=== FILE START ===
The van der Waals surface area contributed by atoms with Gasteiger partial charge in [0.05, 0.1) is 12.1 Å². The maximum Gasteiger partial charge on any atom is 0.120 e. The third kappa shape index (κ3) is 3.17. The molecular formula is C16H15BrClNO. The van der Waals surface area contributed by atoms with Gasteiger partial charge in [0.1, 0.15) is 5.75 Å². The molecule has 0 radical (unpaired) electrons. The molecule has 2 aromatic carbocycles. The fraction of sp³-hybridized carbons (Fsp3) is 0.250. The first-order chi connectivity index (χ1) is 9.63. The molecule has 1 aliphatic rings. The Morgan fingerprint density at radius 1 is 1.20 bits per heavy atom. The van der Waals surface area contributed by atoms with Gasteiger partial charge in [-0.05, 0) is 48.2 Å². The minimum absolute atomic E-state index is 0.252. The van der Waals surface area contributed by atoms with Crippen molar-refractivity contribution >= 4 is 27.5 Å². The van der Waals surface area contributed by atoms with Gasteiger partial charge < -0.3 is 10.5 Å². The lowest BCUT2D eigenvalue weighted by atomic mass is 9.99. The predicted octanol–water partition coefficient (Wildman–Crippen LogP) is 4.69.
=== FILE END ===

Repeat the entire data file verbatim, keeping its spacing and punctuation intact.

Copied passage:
The van der Waals surface area contributed by atoms with Gasteiger partial charge in [0.05, 0.1) is 12.1 Å². The maximum Gasteiger partial charge on any atom is 0.120 e. The third kappa shape index (κ3) is 3.17. The molecular formula is C16H15BrClNO. The van der Waals surface area contributed by atoms with Gasteiger partial charge in [0.1, 0.15) is 5.75 Å². The molecule has 0 radical (unpaired) electrons. The molecule has 2 aromatic carbocycles. The fraction of sp³-hybridized carbons (Fsp3) is 0.250. The first-order chi connectivity index (χ1) is 9.63. The molecule has 1 aliphatic rings. The Morgan fingerprint density at radius 1 is 1.20 bits per heavy atom. The van der Waals surface area contributed by atoms with Gasteiger partial charge in [-0.05, 0) is 48.2 Å². The minimum absolute atomic E-state index is 0.252. The van der Waals surface area contributed by atoms with Crippen molar-refractivity contribution >= 4 is 27.5 Å². The van der Waals surface area contributed by atoms with Gasteiger partial charge < -0.3 is 10.5 Å². The lowest BCUT2D eigenvalue weighted by atomic mass is 9.99. The predicted octanol–water partition coefficient (Wildman–Crippen LogP) is 4.69.